Conclusions Top

The unstable hangman's fractures can be effectively managed with both anterior and posterior approaches. A comparable clinico-radiological outcome in the form of satisfactory improvement of neck pain, neurologic status, cervical spine motion, and solid bony fusion were noted with both approaches in this study. A minimally invasive nature, earlier pain free status, early mobilization with reduced hospitalization make the ACDF efficacious, particularly in cases with no medullary canal in C2 pedicles and traumatic C2–C3 disc herniation with listhesis compressing the spinal cord.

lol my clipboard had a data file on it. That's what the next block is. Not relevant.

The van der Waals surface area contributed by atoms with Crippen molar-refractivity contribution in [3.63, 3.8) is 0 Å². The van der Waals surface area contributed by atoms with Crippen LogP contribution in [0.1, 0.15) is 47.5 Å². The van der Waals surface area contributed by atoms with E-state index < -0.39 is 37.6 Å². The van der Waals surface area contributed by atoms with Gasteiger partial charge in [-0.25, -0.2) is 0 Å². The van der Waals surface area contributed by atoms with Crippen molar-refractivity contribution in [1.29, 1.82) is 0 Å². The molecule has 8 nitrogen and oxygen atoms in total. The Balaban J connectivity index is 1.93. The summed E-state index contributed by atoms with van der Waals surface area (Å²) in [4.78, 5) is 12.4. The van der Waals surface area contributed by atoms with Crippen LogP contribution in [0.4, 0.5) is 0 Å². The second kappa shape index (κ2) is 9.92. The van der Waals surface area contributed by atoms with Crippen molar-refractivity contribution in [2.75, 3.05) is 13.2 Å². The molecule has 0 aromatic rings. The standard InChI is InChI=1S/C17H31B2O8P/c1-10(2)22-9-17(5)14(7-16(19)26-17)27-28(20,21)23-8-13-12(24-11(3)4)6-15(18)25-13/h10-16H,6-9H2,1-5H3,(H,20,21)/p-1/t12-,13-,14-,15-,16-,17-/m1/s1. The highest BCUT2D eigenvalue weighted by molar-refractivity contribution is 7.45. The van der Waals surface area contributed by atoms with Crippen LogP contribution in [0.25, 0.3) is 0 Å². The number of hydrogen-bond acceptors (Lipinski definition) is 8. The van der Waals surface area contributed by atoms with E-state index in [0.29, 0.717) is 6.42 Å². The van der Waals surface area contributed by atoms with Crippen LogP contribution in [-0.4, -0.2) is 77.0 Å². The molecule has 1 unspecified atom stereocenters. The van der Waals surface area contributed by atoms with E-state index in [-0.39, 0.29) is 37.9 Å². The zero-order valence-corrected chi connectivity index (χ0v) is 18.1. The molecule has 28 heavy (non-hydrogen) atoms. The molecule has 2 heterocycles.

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Conflicts of interest

There are no conflicts of interest.

   References Top

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Roy-Camille R, Saillant G, Mazel C. Internal fixation of the unstable cervical spine by a posterior osteosynthesis with paltes and screws. In: The Cervical Spine Research Society. The Cervical Spine. 2nd ed. Philadelphia: Lippincott; 1989. p. 390-403.  Back to cited text no. 18
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  [Figure 1], [Figure 2]

  [Table 1], [Table 2], [Table 3]